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The Austrian monk Gregor Mendel (1822–1884) laid the foundations for genetics with his pea experiments.
He was an innovator in using mathematics in biology. His contemporary biologists did not recognize the importance of his work because his findings were against popular ideas of inheritance. In 1800 the idea of “the inheritance of mixture” was admitted: a model in which inheritance is in the form of a mixture of the characteristics of parents to their descendants.

This model did not explain what happened when Mendel crossed a low and high pea plant, obtaining only tall plants or because “self-fertilisation” produced the 3:13:13 ratio of tall and low plants in the next generation.
According to the “mixing model”, the descendants were to be of medium height and if there was “self-fertilisation” the descendants must also be of medium height.

It was in 1900 that his work was rediscovered and the chromosomal basis of inheritance was seen: Mendel’s “herediatario factors” were carried on chromosomes.

On February 8, Mendel presented the results of his experiments with nearly 30,000 peas at the Society of Natural History in Brünn (Moravia), proposing his “heritage model“:

  • one version of a factor (the dominant form) could mask the presence of another version (the recessive form)
  • the two mated factors are separated during gamete production, so that each gamete (waitmatocytoid or egg) randomly received only one factor.
  • factors that controlled different characteristics were inherited independently of each other.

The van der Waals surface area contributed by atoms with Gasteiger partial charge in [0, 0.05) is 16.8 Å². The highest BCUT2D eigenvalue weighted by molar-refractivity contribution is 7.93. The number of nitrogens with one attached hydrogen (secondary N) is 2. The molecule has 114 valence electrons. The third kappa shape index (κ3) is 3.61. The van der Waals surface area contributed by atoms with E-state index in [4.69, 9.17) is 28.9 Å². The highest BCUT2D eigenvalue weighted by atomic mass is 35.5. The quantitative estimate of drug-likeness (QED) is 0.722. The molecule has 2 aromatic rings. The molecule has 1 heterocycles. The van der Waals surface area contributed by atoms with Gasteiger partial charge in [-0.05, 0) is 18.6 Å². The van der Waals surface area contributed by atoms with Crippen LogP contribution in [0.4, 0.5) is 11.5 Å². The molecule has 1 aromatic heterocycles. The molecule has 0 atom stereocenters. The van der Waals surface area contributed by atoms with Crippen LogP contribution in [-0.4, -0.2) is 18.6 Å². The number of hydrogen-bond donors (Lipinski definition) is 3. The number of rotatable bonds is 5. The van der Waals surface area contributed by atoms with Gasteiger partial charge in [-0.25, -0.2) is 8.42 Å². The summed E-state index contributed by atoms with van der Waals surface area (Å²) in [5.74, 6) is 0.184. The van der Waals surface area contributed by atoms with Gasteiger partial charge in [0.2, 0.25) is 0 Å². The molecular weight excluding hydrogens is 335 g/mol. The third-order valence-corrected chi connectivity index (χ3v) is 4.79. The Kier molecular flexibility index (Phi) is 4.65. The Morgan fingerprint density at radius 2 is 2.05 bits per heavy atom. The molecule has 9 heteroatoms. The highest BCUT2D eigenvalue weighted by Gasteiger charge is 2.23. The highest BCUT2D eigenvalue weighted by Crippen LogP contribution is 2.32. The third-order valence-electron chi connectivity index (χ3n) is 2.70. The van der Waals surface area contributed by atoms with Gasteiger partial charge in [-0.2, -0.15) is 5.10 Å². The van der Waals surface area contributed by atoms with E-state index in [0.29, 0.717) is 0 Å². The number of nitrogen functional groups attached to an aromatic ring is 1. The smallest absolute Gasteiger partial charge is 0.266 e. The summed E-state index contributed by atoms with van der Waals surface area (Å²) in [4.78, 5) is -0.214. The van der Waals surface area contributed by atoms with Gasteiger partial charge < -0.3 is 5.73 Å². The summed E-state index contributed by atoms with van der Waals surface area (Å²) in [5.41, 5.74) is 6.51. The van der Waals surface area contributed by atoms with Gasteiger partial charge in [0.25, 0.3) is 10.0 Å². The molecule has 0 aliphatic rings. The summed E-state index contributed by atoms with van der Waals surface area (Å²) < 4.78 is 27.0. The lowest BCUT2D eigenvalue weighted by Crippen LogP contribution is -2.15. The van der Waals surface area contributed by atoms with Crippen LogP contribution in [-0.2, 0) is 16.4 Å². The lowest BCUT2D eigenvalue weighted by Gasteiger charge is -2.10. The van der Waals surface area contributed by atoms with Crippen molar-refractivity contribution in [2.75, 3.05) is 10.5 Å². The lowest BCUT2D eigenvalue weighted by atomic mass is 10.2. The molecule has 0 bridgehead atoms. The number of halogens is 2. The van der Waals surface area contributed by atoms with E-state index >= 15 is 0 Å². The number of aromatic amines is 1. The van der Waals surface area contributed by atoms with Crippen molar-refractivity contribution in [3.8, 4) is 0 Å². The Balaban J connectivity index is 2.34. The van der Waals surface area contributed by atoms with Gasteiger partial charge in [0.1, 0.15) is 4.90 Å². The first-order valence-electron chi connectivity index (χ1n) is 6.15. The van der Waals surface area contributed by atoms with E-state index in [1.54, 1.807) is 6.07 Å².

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In 1866 Mendel published his observations and his model of inheritance, with the title “Experiments on plant hybridization“, with his articles: – “Law of Segregation” and “Law of Independent Assortment“.

Mendel, after finishing college, joined st. Thomas Augustinian Abbey in Brno, where he taught courses in physics, botany and natural sciences at high school and university. He began his decade-long research project in 1856 to investigate inheritance

He conducted his experiments with garden peas: “Pisum sativum” as a “model system” since peas have a fast life cycle and produce many seeds, can self-fertilisation and plants are easy to cross.


Mendel Web: “Gregor Mendel”

Mendel, Gregor; “Experiments in plant hybridization”, meetings of the Brünn Natural History Society; Read at the February 8th, and March 8th, 1865,
Mendel, Gregor. 1866. Versuche über Plflanzenhybriden. Verhandlungen des naturforschenden Vereines in Brünn, Bd. IV für das Jahr
1865, Abhandlungen, 3–47

R. A. Fisher, M.A.; Sc.D., F.R.S., “Has Mendel´s work been rediscovered?”;
Reproduced from the Annals of Science, v. 1: 115-137 (
1936) 144
Galton Professor of Eugenics, University College, London.